LITTLE ROCK, Ark. (BP)–The Southern Baptist Mississippi River Ministry has reached a new milestone: More than 20,000 people have made professions of faith in Christ since the outreach began in 1992.
MRM is a partnership between eight state conventions (Arkansas, Illinois, Iowa, Kentucky, Louisiana, Missouri, Mississippi and Tennessee), the North American Mission Board and Woman’s Missionary Union.
In addition to 20,000-plus decisions for Christ, the Mississippi River Ministry has drawn the efforts of more than 100,000 volunteers.
It began after the U.S. government-sponsored Delta Commission conducted a study of poverty along the lower Mississippi River. Using data from the study, Southern Baptists began meeting together to explore ways to address some of the many needs.
“The Mississippi River Ministry calls attention to this great mission field along the lower Mississippi River, where mission volunteers have been serving since MRM began,” said Diana Lewis, Arkansas Baptist State Convention mission ministries team member, who coordinates Arkansas MRM efforts. “MRM ministries serve people who are spiritually and/or physically living in poverty. Southern Baptists are working together to provide ministries, evangelize, strengthen existing churches and start new churches in over 165 counties and parishes of the MRM region.”
Among the 250 MRM projects in the eight-state region are evangelistic initiatives; construction and maintenance efforts; medical, dental, health and wellness clinics; Vacation Bible Schools and Backyard Bible Clubs; block parties and Bible studies; prayerwalking; children and youth activities; Hispanic outreach; sports clinics and camp ministries; mentoring programs; nursing home visitation; Bible distribution; crisis pregnancy centers; assistance to battered women and their children; and food, clothing, recovery and jail ministries.
Lewis has seen God at work through MRM volunteers, recounting, for example, the time when a prayerwalking team paused in front of a home and a young woman got out of a car that had pulled up. She asked if they were there because they knew her brother. No, they answered, then explained what they were doing.
The woman had just received word that her brother, who lived in the house, had died that morning.
“They prayed for her and asked if they could share her name with a Blytheville [Ark.] church,” Lewis said. “I think about how God ordered their steps that day, so they could be right there at the right moment for her.”
Another volunteer, who had prayed all week for God to give her an opportunity to share the plan of salvation with a senior adult, began visiting with an 89-year-old man at a nursing home.
“He shared that he didn’t believe there could be a God who could forgive him of all he had done wrong in his life.” Lewis said. The volunteer assured the man there is a God who loved him and wanted to forgive him.
“That 89-year-old man in his wheelchair prayed to receive Christ,” Lewis said.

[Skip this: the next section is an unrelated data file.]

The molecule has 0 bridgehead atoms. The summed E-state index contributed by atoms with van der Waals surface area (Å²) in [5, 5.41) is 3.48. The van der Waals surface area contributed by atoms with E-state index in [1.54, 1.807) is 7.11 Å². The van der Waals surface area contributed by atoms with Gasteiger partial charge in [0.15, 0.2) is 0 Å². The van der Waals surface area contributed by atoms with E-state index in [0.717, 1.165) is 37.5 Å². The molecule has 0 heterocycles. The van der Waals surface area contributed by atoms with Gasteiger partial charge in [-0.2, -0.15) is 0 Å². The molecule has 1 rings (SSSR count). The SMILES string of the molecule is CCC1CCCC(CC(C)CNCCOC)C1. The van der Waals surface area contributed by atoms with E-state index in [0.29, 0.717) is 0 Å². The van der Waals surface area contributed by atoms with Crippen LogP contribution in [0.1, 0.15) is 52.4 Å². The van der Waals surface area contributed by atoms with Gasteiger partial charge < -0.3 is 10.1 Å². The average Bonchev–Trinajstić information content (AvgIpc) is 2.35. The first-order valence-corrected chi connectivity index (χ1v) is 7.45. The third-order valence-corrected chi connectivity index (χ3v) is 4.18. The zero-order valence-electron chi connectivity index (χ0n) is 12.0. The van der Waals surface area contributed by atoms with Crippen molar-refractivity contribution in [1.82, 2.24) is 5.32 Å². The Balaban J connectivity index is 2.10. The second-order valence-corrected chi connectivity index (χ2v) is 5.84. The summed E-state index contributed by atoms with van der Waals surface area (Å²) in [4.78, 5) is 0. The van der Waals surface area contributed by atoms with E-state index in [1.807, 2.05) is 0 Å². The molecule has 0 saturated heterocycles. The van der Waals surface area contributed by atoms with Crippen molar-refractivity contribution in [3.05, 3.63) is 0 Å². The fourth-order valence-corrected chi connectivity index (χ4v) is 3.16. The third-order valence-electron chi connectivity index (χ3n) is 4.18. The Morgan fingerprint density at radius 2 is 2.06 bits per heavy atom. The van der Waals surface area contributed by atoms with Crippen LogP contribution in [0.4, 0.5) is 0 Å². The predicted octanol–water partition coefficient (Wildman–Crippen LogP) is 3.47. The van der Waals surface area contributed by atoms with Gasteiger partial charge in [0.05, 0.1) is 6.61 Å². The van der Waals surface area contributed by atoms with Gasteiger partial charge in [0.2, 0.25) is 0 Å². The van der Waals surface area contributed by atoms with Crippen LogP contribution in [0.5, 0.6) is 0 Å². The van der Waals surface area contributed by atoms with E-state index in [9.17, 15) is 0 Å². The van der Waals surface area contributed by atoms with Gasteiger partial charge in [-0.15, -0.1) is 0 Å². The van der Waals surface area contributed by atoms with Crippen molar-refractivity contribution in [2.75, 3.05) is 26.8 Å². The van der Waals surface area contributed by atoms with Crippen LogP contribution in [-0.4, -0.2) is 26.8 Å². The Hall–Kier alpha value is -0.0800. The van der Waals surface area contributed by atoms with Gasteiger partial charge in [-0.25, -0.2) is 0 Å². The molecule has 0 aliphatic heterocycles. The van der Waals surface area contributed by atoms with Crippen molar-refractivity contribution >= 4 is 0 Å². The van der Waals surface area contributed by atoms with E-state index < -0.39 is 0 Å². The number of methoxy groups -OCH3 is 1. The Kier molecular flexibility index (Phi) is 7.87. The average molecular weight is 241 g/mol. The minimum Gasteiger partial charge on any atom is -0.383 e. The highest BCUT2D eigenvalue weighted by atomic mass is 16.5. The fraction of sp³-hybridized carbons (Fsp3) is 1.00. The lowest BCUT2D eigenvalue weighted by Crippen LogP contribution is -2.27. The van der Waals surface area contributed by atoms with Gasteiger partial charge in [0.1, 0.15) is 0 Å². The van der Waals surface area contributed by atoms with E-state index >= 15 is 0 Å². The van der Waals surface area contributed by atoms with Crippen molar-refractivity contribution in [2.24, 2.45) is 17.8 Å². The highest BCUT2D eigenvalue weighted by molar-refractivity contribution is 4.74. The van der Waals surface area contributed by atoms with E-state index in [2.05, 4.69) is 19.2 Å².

The eight-state, 165-county/parish region has been referred to as the “third world along the Mississippi,” according to the MRM website, www.riverministry.com. Low-income families in the region suffer from inadequate health care, reflected in the highest infant mortality rate in the United States and the lowest ratio of doctors and nurses per 1,000 population. In some counties, newborns stand less chance of survival than in Chile, Cuba or Malaysia, the website notes.
Many people in the region live in substandard or deteriorated housing or they face homelessness, the website also notes. Only about 50 percent of people 25 and older have a high school diploma, reflecting a high illiteracy rate.
Lewis said in addition to the 20,000 salvations and 100,000 volunteers involved, the ministry also has had an economic impact on people’s lives in the region, but that impact is difficult to measure.
One of the Arkansas projects is in the impoverished Dixsonville area, where Lewis has been personally involved for about 20 years.
“I can see economic changes there, but a lot of them are small things to celebrate,” Lewis said. “Some things are improvements we won’t see in this world. These ministries are changing generations and changing a culture. Such changes are slow to come. We celebrate the small things. Some of the people we have helped may say their lives are better economically because of this ministry, but the region is not better statistically than it was in 1992.”
Mission volunteers and mission teams from churches and associations can get involved by going to the MRM website, www.riverministry.com.
“Church volunteers should get involved with the Mississippi River Ministry for two reasons: It will change the lives of other people and it will change them,” Lewis said.
“When we work with people in poverty, we are reminded of how great the Father’s love is for all of us. And people’s hearts are touched through what we do and their hearts are then more open to the Good News of Jesus Christ.”
Charlie Warren is editor of the Arkansas Baptist News (www.arkansasbaptist.org), newsjournal of the Arkansas Baptist Convention.